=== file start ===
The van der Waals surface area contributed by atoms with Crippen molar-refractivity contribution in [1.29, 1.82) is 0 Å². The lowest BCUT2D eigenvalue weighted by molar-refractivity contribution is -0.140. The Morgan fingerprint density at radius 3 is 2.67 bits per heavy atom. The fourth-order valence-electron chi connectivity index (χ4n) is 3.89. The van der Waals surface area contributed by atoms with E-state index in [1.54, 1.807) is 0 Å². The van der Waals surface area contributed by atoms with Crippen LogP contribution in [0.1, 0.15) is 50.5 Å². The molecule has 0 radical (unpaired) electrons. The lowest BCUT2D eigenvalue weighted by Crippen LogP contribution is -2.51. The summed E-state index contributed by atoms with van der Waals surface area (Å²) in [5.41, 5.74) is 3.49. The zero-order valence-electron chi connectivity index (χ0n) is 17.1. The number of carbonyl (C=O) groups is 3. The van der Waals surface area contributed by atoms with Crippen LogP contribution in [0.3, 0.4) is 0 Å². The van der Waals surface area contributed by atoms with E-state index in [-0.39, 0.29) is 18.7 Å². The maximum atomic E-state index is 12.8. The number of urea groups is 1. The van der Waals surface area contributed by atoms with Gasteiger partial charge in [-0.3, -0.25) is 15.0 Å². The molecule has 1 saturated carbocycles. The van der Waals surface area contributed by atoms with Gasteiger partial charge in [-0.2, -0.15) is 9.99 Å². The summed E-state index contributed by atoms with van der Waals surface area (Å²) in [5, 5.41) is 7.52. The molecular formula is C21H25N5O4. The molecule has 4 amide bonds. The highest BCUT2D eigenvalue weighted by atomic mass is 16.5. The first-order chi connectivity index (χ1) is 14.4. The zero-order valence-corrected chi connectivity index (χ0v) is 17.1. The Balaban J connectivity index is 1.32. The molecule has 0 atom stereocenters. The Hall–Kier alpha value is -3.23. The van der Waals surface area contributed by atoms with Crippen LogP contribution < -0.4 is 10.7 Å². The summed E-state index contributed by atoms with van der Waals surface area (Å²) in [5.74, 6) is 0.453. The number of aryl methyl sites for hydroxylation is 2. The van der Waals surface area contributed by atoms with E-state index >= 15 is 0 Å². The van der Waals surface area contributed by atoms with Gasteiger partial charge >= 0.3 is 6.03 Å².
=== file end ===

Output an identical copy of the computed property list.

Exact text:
The van der Waals surface area contributed by atoms with Crippen molar-refractivity contribution in [1.29, 1.82) is 0 Å². The lowest BCUT2D eigenvalue weighted by molar-refractivity contribution is -0.140. The Morgan fingerprint density at radius 3 is 2.67 bits per heavy atom. The fourth-order valence-electron chi connectivity index (χ4n) is 3.89. The van der Waals surface area contributed by atoms with E-state index in [1.54, 1.807) is 0 Å². The van der Waals surface area contributed by atoms with Crippen LogP contribution in [0.1, 0.15) is 50.5 Å². The molecule has 0 radical (unpaired) electrons. The lowest BCUT2D eigenvalue weighted by Crippen LogP contribution is -2.51. The summed E-state index contributed by atoms with van der Waals surface area (Å²) in [5.41, 5.74) is 3.49. The zero-order valence-electron chi connectivity index (χ0n) is 17.1. The number of carbonyl (C=O) groups is 3. The van der Waals surface area contributed by atoms with Crippen LogP contribution in [0.3, 0.4) is 0 Å². The van der Waals surface area contributed by atoms with E-state index in [-0.39, 0.29) is 18.7 Å². The maximum atomic E-state index is 12.8. The number of urea groups is 1. The van der Waals surface area contributed by atoms with Gasteiger partial charge in [-0.3, -0.25) is 15.0 Å². The molecule has 1 saturated carbocycles. The van der Waals surface area contributed by atoms with Gasteiger partial charge in [-0.2, -0.15) is 9.99 Å². The summed E-state index contributed by atoms with van der Waals surface area (Å²) in [5, 5.41) is 7.52. The molecular formula is C21H25N5O4. The molecule has 4 amide bonds. The highest BCUT2D eigenvalue weighted by atomic mass is 16.5. The first-order chi connectivity index (χ1) is 14.4. The zero-order valence-corrected chi connectivity index (χ0v) is 17.1. The Balaban J connectivity index is 1.32. The molecule has 0 atom stereocenters. The Hall–Kier alpha value is -3.23. The van der Waals surface area contributed by atoms with Crippen LogP contribution < -0.4 is 10.7 Å². The summed E-state index contributed by atoms with van der Waals surface area (Å²) in [5.74, 6) is 0.453. The number of aryl methyl sites for hydroxylation is 2. The van der Waals surface area contributed by atoms with E-state index >= 15 is 0 Å². The van der Waals surface area contributed by atoms with Gasteiger partial charge >= 0.3 is 6.03 Å².